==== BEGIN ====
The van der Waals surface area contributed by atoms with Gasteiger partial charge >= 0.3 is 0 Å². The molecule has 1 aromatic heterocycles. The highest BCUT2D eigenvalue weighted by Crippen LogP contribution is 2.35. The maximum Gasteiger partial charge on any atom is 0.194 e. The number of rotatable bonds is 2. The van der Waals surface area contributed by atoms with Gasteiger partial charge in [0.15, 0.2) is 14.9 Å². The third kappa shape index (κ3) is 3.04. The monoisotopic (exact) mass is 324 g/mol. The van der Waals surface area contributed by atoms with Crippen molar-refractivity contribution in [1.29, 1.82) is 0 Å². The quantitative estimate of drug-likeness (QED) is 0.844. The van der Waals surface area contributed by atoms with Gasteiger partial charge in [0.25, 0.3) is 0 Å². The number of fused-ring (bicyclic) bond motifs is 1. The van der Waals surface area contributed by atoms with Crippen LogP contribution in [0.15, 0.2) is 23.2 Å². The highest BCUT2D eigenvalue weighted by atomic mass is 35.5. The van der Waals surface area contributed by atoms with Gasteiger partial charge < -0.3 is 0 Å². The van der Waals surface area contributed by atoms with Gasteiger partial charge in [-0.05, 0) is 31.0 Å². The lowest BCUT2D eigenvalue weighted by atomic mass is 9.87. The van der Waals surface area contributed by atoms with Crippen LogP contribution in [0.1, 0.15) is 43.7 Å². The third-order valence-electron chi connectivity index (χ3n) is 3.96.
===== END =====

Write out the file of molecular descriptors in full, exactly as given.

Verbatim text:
The van der Waals surface area contributed by atoms with Gasteiger partial charge >= 0.3 is 0 Å². The molecule has 1 aromatic heterocycles. The highest BCUT2D eigenvalue weighted by Crippen LogP contribution is 2.35. The maximum Gasteiger partial charge on any atom is 0.194 e. The number of rotatable bonds is 2. The van der Waals surface area contributed by atoms with Gasteiger partial charge in [0.15, 0.2) is 14.9 Å². The third kappa shape index (κ3) is 3.04. The monoisotopic (exact) mass is 324 g/mol. The van der Waals surface area contributed by atoms with Crippen molar-refractivity contribution in [1.29, 1.82) is 0 Å². The quantitative estimate of drug-likeness (QED) is 0.844. The van der Waals surface area contributed by atoms with Gasteiger partial charge in [0.25, 0.3) is 0 Å². The number of fused-ring (bicyclic) bond motifs is 1. The van der Waals surface area contributed by atoms with Crippen LogP contribution in [0.15, 0.2) is 23.2 Å². The highest BCUT2D eigenvalue weighted by atomic mass is 35.5. The van der Waals surface area contributed by atoms with Gasteiger partial charge < -0.3 is 0 Å². The van der Waals surface area contributed by atoms with Gasteiger partial charge in [-0.05, 0) is 31.0 Å². The lowest BCUT2D eigenvalue weighted by atomic mass is 9.87. The van der Waals surface area contributed by atoms with Crippen LogP contribution in [0.1, 0.15) is 43.7 Å². The third-order valence-electron chi connectivity index (χ3n) is 3.96.